Father of stabbing victim James Brindley calls for stand to end 'cycle of pain'

The father of a man who was stabbed to death has urged everyone to make a stand against knife crime and end the cycle of “pain”.

Mark Brindley, father of James Brindley, next to a mural that BW Tattoo Studio in Aldridge
Mark Brindley, father of James Brindley, next to a mural that BW Tattoo Studio in Aldridge

Mark Brindley’s son James, aged 26, was killed while innocently walking home in Aldridge following a night out in June 2017.

The James Brindley Foundation was set up in the aftermath in a bid to help tackle the root causes of youth violence and knife crime.

Now Mark has called for more to be done to tackle the issue, as the foundation looks at a new project, backed by a fundraising event, to support young people.

He said: “[The rising levels of knife crime] is difficult to deal with because it takes us back to that day four years ago and it makes us get nauseous and we get knots in our stomachs – and we think about families in particular and that they’re going through what we’re going through. We want them to stop it from happening

“I do think so much more has got to be done. That’s not just from organisations like the VRU (Violence Reduction Unit), the Government, but society as a whole has got to get a hold of the fact this can happen to anybody anywhere. It’s not just gang related – James is proof of that fact. It can happen to anyone.

“Everyone has to buy into making a stand – standing with us is what we’re asking for, so we can develop our programmes to bring this to an end.”

James Brindley was aged 26 when he was killed

A fundraising event was held at a tattoo studio in the Black Country in memory of much-loved fitness instructor James.

Mr Brindley was stabbed as he walked home in Aldridge on June 23, 2017, having been chatting to his girlfriend on the phone.

The death of Mr Brindley led to his family setting up The James Brindley Foundation to raise awareness of knife crime and youth violence.

It has seen education programmes developed for children and young people to prevent them from falling into anti-social or criminal lifestyles.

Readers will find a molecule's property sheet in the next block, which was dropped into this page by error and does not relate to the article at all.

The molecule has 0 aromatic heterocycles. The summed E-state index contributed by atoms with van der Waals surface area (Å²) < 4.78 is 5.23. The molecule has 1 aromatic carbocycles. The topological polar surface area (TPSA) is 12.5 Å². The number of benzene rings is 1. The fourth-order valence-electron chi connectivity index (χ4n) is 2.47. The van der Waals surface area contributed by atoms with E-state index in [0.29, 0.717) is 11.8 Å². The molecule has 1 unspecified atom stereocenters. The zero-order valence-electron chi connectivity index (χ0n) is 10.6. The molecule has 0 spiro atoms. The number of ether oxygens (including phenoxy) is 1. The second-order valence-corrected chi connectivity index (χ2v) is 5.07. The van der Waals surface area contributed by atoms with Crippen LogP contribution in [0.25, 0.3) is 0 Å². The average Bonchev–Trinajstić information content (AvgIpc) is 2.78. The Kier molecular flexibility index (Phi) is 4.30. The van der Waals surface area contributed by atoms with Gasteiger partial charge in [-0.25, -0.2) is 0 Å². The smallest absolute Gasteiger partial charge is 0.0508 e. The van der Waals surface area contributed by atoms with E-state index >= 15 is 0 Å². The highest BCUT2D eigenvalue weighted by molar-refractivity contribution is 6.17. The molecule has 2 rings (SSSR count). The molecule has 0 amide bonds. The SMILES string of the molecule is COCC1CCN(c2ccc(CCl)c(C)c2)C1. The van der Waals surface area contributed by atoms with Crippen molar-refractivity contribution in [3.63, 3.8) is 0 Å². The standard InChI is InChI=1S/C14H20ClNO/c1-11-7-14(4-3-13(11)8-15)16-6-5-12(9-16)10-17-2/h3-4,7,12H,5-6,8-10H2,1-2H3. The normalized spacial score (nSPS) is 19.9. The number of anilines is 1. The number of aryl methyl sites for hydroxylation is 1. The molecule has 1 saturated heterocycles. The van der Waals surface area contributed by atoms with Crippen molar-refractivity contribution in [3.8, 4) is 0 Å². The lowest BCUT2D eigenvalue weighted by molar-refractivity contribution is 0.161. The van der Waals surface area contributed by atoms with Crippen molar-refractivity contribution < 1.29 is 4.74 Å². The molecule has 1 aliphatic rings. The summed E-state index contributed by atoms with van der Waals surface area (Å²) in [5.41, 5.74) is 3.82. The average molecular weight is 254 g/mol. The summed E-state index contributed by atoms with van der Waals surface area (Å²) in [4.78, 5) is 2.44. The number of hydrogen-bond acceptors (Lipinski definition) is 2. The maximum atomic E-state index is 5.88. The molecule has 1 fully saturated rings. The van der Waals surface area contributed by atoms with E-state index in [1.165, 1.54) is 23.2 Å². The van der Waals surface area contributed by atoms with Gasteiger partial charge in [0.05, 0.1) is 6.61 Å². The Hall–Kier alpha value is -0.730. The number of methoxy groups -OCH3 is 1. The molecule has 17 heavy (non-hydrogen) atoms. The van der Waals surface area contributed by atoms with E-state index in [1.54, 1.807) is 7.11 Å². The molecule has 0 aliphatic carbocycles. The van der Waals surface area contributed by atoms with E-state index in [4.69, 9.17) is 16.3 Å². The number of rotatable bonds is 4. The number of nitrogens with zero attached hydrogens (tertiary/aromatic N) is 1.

And now an event has been held to help towards the creation of The James Brindley Youth Academy which aims to provide young people with "hope".

Mark Brindley with staff at BW Tattoo Studio, Rookery Lane, Aldridge

People gathered at B.W Tattoo Studio on Rookery Lane on Sunday for tattoos from 9.30am right through to 6pm in aid of the foundation.

Mark Brindley added:"It was a resounding success, it really was. All the stations were booked either with people who had booked online or people who turned up on the day. There were five stations and the tattoo artists were working non-stop throughout the day.

"We raised £1,440 which the studio topped up to a neat £1,500 which was really beyond our expectations,and everyone had a great time, and either had tattoos they wanted of their own design, or had one of the foundation's designs which a number of people did.

"It was quite an emotional time to see how people had responded to only our second fundraising event since lockdown. The money [from the event] is going to a new project called The James Brindley Youth Academy and we see that as an extension of the The James Brindley Full Circle Programme.

"In the full circle programme, we develop a conversation with individuals around their interests and hobbies and if they don't have any we introduce them to new interests. With the youth academy, we want to take that a step further and what's motivating us is that knife crime continues to rise unabated. It's a hot topic but not an easy one to discuss, it's not a nice subject but there's an awful lot of young people who are disengaged with education – either they don't recognise the value of the education or the relevance to their futures.

"They might have been expelled and they're young people without hope for the future. They are particularly vulnerable to exploitation and we know there's a clear link between expulsion and knife crime."

Mark and Beverley Brindley unveiling Walsall's first knife surrender bin last month

The youth academy will be set up for young people disenfranchised with education and will offer them opportunities to explore their interests, their aptitudes and natural abilities – and will be a gateway to apprenticeships and employment by building on what inspires each individual.

"It's to develop hope for young people who are disenfranchised with education and to show they can have a life away from gangs, they can have a life away from crime," the 61-year-old added.

There is also an aspiration for a headquarters dedicated to the foundation's work to be set up in a building which would also have a "social space" where one-to-one talks could be carried out.

People can donate to The James Brindley Foundation through a range of ways by visiting their website – with people able to donate through AmazonSmile, where a donation is made each time they shop with Amazon at no additional cost through the website.

And they can take part in two upcoming fundraising events, with the first being Jim's Big Fish at Curborough Fishery, on Watery Lane in Lichfield, on August 29 with a few places still available.

The 10k Wolf Run is set to return in Warwickshire on September 5 for a second year – with the first held in 2019, with the largest team of supporters – around 145 – taking on the challenge.

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